I was associated with him principally from January to July 1970 while I served as a Deputy Senior Advisor, Advisory Team 70 and General Hieu commanded the 5th Infantry Division, ARVN.

During temporary absences of the Senior Advisor it was my duty to accompany and assist General Hieu as he required. On a number of instances General Hieu walked into my office and asked me to go with him. We would mount his 1/4 ton vehicle - he would drive - and travel over portions of the division's tactical area. One or two other vehicles carrying a security squad would go with us.

On these drives, General Hieu initiated conversations covering wide-ranging subject matter: history of the area, political events in the U.S. with regard to the Vietnamese war, training and motivation of his young men, and possible futures of South Vietnam.

General Hieu was a brave and able soldier; however, in these conversations he defined himself to me to be much more - a christian gentleman.

Assuming Lai Khe base camp

Besides conducting Dong Tien joint operations with the US 1st Infantry Division, General Hieu busied himself with moving his divisional headquarters to Lai Khe relinquished by the US 1st Infantry Division. He performed this operation swiftly and was able to move his headquarters in on 02/ 27/1970, three weeks ahead of time.

The ceremony of Lai Khe Base Camp Transfer

Watch video clip

5th Division Headquarters, Lai Khê 9/30/1970

Pacification program and Vietnamization

Upon assuming the command of 5th Infantry Division, my brother made a great impression on General McAuliffe in terms of his broad knowledge when the two discussed the topic of pacification program on September 1, 1969 :

General Hieu then spoke about pacification. He commented that military operations are relatively straightforward and easy for a military man to comprehend. Pacification, on the other hand, is complex. Citing General Tri's recent guidance, he said that the 5th Division should move away from the pacified areas, leaving these to RF/PF forces to secure. He drew an analogy of thrusting one's fist into a fishbowl; the fish move away, and stay away as long as the arm is in the fishbowl; however, as soon as the fist is withdrawn, the fish return to that spot. He said that the same thing can happen with regard to VC in populated areas, i.e., when ARVN and US forces move away, the VC tend to return. He has spoken to all of the district chiefs in his AO, as well as to many village chiefs, and many are uneasy at the prospect of ARVN and US forces moving away from the populated areas. In his view, Binh Duong Province has sufficient RF/PF forces, but these forces require further improvement in combat effectiveness, and need the reassurance of support from nearby US and ARVN forces in order to keep out the VC and maintain security for the populace. Therefore, he indicated that he feels an obligation to over watch these territorial forces and to assist and support them as much as possible. I assured him that we shared this view. However, he considers this a most difficult problem, particularly in light of General Tri's guidance.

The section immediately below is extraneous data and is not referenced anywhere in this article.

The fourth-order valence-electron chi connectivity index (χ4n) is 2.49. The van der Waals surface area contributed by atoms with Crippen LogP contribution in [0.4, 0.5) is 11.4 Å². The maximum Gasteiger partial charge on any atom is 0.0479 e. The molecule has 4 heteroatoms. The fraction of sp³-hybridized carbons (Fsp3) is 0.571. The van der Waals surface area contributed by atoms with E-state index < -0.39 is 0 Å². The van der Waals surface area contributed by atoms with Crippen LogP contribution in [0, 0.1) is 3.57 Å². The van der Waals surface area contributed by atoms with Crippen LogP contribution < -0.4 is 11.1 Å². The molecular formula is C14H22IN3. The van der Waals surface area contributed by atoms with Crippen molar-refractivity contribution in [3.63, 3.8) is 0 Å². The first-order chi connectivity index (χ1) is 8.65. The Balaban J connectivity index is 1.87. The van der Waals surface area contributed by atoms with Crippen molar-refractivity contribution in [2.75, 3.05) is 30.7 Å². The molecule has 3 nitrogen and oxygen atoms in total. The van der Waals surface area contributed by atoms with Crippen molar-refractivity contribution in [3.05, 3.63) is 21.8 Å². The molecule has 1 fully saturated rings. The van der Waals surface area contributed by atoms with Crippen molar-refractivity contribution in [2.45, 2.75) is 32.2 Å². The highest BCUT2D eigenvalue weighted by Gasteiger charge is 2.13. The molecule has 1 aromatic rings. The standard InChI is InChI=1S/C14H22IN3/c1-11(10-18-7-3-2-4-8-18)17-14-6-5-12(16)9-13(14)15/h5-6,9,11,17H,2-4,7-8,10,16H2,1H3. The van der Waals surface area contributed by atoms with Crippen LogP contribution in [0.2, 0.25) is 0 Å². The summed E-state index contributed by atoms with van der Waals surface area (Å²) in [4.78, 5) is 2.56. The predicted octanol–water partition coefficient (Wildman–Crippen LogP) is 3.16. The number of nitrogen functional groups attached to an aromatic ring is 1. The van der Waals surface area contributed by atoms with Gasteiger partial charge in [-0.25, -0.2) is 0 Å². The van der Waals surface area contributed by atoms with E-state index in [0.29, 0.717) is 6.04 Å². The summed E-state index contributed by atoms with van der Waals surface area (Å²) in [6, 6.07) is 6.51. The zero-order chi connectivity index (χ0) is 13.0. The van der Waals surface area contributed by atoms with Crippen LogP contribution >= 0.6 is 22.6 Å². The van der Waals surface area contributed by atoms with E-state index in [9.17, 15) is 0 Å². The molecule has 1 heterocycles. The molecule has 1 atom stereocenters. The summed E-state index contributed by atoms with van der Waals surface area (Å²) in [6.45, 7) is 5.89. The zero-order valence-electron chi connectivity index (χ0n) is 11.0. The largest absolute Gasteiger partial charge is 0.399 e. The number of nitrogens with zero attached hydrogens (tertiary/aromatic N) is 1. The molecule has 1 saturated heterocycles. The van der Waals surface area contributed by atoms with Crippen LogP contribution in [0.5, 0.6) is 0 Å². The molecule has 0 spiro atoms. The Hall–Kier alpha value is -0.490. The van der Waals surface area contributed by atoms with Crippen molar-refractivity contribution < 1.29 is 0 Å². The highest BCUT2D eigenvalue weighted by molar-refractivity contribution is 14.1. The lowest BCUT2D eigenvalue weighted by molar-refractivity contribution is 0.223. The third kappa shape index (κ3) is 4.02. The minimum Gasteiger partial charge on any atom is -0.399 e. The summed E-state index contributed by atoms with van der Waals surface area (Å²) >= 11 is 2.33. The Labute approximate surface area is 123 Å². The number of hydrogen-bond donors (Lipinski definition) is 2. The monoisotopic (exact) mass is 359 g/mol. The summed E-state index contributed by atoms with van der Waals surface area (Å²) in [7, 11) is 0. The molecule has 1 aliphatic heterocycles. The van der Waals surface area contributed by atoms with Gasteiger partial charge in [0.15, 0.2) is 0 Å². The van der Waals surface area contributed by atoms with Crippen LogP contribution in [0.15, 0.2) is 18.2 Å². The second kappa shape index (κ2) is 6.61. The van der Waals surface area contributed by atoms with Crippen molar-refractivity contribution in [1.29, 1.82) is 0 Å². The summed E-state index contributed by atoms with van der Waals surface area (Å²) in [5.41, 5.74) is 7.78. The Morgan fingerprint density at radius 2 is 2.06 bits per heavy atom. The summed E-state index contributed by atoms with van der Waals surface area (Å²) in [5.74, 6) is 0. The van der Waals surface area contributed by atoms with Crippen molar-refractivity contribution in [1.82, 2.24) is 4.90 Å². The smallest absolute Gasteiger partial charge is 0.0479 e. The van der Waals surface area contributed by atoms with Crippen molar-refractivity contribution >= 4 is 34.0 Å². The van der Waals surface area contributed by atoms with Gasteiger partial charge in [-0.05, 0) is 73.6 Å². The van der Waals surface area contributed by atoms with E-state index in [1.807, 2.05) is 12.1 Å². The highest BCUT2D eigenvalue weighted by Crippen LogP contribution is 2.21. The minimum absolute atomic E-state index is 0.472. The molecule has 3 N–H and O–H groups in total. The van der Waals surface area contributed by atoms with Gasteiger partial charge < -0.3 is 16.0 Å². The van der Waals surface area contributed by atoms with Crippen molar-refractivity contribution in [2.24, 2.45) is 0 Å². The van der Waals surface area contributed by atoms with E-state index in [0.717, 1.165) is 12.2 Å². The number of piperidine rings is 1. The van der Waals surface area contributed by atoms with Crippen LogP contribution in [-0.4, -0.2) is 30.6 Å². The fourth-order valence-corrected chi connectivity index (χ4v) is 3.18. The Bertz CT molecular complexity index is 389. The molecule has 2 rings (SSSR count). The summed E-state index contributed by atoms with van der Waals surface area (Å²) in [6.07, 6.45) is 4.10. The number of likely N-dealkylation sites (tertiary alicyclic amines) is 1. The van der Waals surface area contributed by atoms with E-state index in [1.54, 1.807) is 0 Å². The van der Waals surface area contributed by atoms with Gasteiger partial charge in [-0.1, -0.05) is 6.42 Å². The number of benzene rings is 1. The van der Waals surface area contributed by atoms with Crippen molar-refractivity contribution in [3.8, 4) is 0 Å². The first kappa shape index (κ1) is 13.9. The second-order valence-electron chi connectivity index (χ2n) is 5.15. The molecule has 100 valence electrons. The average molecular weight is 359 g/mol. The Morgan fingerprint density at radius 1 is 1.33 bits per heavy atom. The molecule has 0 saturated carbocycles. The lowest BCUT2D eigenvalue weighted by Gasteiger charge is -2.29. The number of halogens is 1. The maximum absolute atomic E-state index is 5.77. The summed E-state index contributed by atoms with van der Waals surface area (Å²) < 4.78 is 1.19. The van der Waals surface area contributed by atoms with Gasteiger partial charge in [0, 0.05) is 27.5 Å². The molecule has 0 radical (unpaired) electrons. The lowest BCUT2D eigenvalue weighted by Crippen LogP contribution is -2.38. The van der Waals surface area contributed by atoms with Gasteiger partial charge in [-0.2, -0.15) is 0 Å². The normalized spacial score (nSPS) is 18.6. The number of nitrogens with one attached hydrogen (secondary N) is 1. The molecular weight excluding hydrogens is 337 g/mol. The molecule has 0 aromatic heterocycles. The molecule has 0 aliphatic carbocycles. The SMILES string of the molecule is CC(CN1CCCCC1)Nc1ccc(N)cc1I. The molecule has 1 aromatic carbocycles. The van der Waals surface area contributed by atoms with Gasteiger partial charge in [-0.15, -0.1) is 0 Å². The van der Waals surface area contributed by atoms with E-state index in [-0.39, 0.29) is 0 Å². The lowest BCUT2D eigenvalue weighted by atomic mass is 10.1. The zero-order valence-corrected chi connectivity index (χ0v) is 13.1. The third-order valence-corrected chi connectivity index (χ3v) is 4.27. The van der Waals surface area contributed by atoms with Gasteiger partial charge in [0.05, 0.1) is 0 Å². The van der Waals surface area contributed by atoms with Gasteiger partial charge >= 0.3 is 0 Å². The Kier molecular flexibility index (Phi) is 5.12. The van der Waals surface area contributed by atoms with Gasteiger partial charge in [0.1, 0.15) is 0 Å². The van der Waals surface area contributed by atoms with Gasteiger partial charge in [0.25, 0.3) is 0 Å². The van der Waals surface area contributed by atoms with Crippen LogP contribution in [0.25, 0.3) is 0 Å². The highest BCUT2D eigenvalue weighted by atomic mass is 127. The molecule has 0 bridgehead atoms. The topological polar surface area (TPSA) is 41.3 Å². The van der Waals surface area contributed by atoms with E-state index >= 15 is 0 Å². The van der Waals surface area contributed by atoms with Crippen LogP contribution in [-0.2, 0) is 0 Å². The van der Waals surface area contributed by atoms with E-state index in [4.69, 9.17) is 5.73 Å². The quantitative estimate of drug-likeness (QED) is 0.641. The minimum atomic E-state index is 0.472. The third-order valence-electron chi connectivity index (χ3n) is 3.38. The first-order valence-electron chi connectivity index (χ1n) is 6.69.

With an officer of US 1st Infantry Division

In a digression, he spoke about the generally narrow views which many district chiefs hold. Their concern, he said, is primarily about their pacification statistics, and they look at military activities only insofar as these will assist their statistical picture. General Hieu stressed, however, the desirability of battalion commanders (ARVN and US) coordinating daily operations with the chiefs of the districts in which their forces are operating -- as I pointed out is now being done in the Phu Hoa District.